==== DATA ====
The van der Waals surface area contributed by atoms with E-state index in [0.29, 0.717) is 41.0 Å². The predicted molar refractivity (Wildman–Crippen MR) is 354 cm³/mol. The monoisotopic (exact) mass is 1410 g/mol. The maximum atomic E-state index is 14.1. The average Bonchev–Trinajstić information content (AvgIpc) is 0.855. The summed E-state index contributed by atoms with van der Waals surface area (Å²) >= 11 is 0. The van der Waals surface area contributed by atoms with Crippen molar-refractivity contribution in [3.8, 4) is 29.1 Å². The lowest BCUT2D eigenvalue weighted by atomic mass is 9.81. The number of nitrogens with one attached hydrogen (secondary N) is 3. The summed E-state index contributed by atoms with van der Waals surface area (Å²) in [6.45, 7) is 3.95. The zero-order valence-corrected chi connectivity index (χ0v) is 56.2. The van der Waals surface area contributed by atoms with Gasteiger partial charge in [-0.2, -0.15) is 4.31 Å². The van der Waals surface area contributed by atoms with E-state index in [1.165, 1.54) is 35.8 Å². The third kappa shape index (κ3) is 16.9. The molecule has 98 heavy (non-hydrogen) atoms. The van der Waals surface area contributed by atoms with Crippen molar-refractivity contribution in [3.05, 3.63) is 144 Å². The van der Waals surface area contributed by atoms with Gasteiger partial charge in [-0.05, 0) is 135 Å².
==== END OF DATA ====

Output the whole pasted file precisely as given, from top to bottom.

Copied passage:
The van der Waals surface area contributed by atoms with E-state index in [0.29, 0.717) is 41.0 Å². The predicted molar refractivity (Wildman–Crippen MR) is 354 cm³/mol. The monoisotopic (exact) mass is 1410 g/mol. The maximum atomic E-state index is 14.1. The average Bonchev–Trinajstić information content (AvgIpc) is 0.855. The summed E-state index contributed by atoms with van der Waals surface area (Å²) >= 11 is 0. The van der Waals surface area contributed by atoms with Crippen molar-refractivity contribution in [3.8, 4) is 29.1 Å². The lowest BCUT2D eigenvalue weighted by atomic mass is 9.81. The number of nitrogens with one attached hydrogen (secondary N) is 3. The summed E-state index contributed by atoms with van der Waals surface area (Å²) in [6.45, 7) is 3.95. The zero-order valence-corrected chi connectivity index (χ0v) is 56.2. The van der Waals surface area contributed by atoms with Gasteiger partial charge in [-0.2, -0.15) is 4.31 Å². The van der Waals surface area contributed by atoms with E-state index in [1.165, 1.54) is 35.8 Å². The third kappa shape index (κ3) is 16.9. The molecule has 98 heavy (non-hydrogen) atoms. The van der Waals surface area contributed by atoms with Crippen molar-refractivity contribution in [3.05, 3.63) is 144 Å². The van der Waals surface area contributed by atoms with Gasteiger partial charge in [-0.05, 0) is 135 Å².